It appears, yet again, another European elite was lying (because it was important), as now, as Die Welt reports (via Google Translate), hope is fading fast for a deal… Continue reading

Greece wants to start charging people for cash withdrawals to prevent a run on banks

The cash-strapped Greek government has introduced a surcharge at cashpoints to prevent Greek citizens from withdrawing their cash.

A senior finance ministry official said: “The surcharge is just one of a grab-bag of measures we are considering if things get tough.”

Withdrawals exceeded €15 billion in the run up to the February elections that catapulted Alexis Tsipras and the far-left Syriza government to power. Greek residents were reported to have stashed wads of money behind bathroom tiles and under floorboards.

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Greece €400 Million Short For Wage And Pension Payments, Rushes To Pass Troika-Friendly Laws

According to Bloomberg, the Greek government is €400 million short of the amount needed for payment of pensions and salaries this month, citing a Kathimerini report.Surprisingly, this takes place even as Greece’s IKA, OGA pension funds have been informed by the government that amount needed for payment of pensions will be deposited today, while the Greece’s OAEE pension fund has said payment of pensions won’t be a problem.

In other words, someone is not telling the truth: either there is enough money or there isn’t. And if the latter case is valid, then either the government or the pensions are now openly lying to the population. Continue reading

Greece Seizing all Public Funds in Country – Here we Go

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The computer is starting to really pick up October lining up with the ECM for 2015.75. Now the Greek government issued a decree that forces local governments to transfer all cash balances to the central bank, as debt to the International Monetary Fund and salaries are due. Continue reading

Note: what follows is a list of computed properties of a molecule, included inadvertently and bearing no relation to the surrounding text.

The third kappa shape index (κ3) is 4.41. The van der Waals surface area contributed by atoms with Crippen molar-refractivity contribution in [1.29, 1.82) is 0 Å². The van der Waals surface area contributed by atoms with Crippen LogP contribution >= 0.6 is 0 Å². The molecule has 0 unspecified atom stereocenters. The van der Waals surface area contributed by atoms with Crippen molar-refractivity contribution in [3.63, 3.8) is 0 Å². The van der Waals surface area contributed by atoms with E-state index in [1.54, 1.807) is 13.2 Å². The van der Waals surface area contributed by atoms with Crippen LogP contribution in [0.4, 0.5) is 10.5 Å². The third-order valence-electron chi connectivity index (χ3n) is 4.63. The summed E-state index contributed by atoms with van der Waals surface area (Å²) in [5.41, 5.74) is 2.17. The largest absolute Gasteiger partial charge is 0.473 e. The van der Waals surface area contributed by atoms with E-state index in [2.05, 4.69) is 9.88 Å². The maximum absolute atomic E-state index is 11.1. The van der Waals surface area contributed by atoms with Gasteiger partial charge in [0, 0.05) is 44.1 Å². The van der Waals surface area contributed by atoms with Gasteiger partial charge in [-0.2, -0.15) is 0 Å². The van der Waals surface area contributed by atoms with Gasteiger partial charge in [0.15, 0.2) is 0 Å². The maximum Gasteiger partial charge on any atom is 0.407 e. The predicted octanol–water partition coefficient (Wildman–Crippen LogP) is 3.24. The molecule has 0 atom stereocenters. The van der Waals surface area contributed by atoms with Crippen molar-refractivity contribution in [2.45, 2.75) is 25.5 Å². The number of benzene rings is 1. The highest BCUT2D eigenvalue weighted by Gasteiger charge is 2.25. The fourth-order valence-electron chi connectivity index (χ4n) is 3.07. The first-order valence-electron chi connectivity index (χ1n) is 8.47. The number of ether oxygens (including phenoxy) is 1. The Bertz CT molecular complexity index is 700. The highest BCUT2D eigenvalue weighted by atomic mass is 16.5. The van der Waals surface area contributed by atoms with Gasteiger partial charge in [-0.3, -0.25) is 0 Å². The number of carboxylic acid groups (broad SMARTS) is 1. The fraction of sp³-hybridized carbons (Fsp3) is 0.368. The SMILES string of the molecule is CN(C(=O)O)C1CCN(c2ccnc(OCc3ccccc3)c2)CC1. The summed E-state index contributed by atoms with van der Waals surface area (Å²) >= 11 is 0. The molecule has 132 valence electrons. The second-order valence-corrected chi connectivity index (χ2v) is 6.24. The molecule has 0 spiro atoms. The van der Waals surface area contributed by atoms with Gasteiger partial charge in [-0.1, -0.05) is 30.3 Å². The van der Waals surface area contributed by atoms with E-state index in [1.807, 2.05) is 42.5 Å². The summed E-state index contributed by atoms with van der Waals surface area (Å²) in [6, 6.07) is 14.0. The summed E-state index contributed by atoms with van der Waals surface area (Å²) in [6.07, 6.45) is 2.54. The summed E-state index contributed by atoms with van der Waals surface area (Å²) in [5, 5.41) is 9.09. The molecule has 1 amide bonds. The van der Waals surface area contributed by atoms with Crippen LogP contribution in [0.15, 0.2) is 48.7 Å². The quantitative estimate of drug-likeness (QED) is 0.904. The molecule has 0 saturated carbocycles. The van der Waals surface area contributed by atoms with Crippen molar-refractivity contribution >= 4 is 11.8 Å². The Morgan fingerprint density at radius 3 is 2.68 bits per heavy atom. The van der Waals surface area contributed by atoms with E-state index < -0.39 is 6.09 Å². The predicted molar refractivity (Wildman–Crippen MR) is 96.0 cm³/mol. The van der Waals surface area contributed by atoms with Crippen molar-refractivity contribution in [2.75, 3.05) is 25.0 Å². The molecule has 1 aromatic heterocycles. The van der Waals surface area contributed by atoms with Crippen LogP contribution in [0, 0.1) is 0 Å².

The ECB Is Considering A Parallel Greek Currency

As mentioned here many times for a long time, a “currency A” and “currency B” situation could be coming. This would likely be the best hedge in keeping Greece from going 110% Communist and allowing Russia to further creep into Europe, up from 100% when the Alexis Tsipras government took hold of the country. This will also keep the EU, at least for the short-term, from imploding.

 

As we first reported yesterday, one of the proposed measures to be implemented in Greece just before, or during its default and/or exit from the Eurozone, in addition to pervasive capital controls of course, is the implementation of a parallel “currency”, or as explained yesterday, a government paying its citizens with IOUs.

This is what we said less than 24 hours ago: Continue reading

Greece ‘in a corner’ as Europe blocks payment

As oft stated here, Greece will not leave the union and it’s all leading back to Berlin, the world’s next superpower, who runs the show on the continent. Worst case scenario: There could be a compromise entailing a two tier currency system that allows regional states to retain their economic sovereignty to some degree — or at least they would think.

Such an idea already has backing from Angela Merkel and if the crisis deepens — because it’s not going to magically go away — look for ideas like these to gain even more traction and possibly become reality. ‘Eurobonds‘ were also another scenario.

For further info on a plausible two tier currency system, please see the following posts:

The new Great Game: Europe looks within for roots of renewal

European Commission Plans for Greater Integration

France Is Heading For The Biggest Economic Train Wreck In Europe

Is Germany Already Signaling The Complete (Economic) Collapse Of The European Union?

 

Greece’s last-ditch attempt to get desperately-needed funds from its euro zone neighbors failed on Wednesday, but the country appears eternally optimistic that a list of reforms — as yet to materialize — will unlock vital aid.

Greece appealed for the European Financial Stability Facility (EFSF) to return 1.2 billion euros ($1.32 billion) it said it had overpaid when it transferred bonds intended for bank recapitalization back to the fund this month, Reuters reported Wednesday.

However, euro zone officials ruled that Greece was not legally entitled to the money, the news wire said. Continue reading